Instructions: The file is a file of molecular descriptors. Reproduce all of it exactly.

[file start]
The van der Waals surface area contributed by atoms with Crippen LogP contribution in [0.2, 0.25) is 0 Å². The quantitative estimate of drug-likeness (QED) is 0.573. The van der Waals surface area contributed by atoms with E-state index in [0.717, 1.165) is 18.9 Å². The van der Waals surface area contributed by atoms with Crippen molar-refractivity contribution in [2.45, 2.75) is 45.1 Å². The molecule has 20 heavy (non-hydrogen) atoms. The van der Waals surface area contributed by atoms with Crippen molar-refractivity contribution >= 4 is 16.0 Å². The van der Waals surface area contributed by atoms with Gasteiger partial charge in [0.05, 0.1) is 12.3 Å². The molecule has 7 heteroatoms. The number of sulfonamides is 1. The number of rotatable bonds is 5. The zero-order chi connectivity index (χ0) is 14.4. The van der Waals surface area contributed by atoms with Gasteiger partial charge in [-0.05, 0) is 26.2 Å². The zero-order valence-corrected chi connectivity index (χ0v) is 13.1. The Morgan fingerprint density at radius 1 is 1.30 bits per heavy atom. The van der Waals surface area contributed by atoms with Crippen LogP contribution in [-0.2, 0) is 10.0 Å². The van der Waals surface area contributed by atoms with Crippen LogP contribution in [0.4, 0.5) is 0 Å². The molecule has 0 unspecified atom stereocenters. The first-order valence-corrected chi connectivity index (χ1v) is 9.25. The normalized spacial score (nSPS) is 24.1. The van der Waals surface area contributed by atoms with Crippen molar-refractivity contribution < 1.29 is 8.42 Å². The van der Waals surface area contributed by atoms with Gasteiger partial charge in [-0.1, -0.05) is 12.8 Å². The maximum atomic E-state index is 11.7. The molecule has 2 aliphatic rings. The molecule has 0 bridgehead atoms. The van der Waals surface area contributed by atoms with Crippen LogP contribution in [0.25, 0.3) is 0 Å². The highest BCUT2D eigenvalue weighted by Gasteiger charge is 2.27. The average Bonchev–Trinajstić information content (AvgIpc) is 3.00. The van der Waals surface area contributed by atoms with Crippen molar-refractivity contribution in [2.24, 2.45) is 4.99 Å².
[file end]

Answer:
The van der Waals surface area contributed by atoms with Crippen LogP contribution in [0.2, 0.25) is 0 Å². The quantitative estimate of drug-likeness (QED) is 0.573. The van der Waals surface area contributed by atoms with E-state index in [0.717, 1.165) is 18.9 Å². The van der Waals surface area contributed by atoms with Crippen molar-refractivity contribution in [2.45, 2.75) is 45.1 Å². The molecule has 20 heavy (non-hydrogen) atoms. The van der Waals surface area contributed by atoms with Crippen molar-refractivity contribution >= 4 is 16.0 Å². The van der Waals surface area contributed by atoms with Gasteiger partial charge in [0.05, 0.1) is 12.3 Å². The molecule has 7 heteroatoms. The number of sulfonamides is 1. The number of rotatable bonds is 5. The zero-order chi connectivity index (χ0) is 14.4. The van der Waals surface area contributed by atoms with Gasteiger partial charge in [-0.05, 0) is 26.2 Å². The zero-order valence-corrected chi connectivity index (χ0v) is 13.1. The Morgan fingerprint density at radius 1 is 1.30 bits per heavy atom. The van der Waals surface area contributed by atoms with Crippen LogP contribution in [-0.2, 0) is 10.0 Å². The van der Waals surface area contributed by atoms with Crippen LogP contribution in [0.4, 0.5) is 0 Å². The molecule has 0 unspecified atom stereocenters. The first-order valence-corrected chi connectivity index (χ1v) is 9.25. The normalized spacial score (nSPS) is 24.1. The van der Waals surface area contributed by atoms with Crippen molar-refractivity contribution < 1.29 is 8.42 Å². The van der Waals surface area contributed by atoms with Gasteiger partial charge in [-0.1, -0.05) is 12.8 Å². The maximum atomic E-state index is 11.7. The molecule has 2 aliphatic rings. The molecule has 0 bridgehead atoms. The van der Waals surface area contributed by atoms with Crippen LogP contribution in [0.25, 0.3) is 0 Å². The highest BCUT2D eigenvalue weighted by Gasteiger charge is 2.27. The average Bonchev–Trinajstić information content (AvgIpc) is 3.00. The van der Waals surface area contributed by atoms with Crippen molar-refractivity contribution in [2.24, 2.45) is 4.99 Å².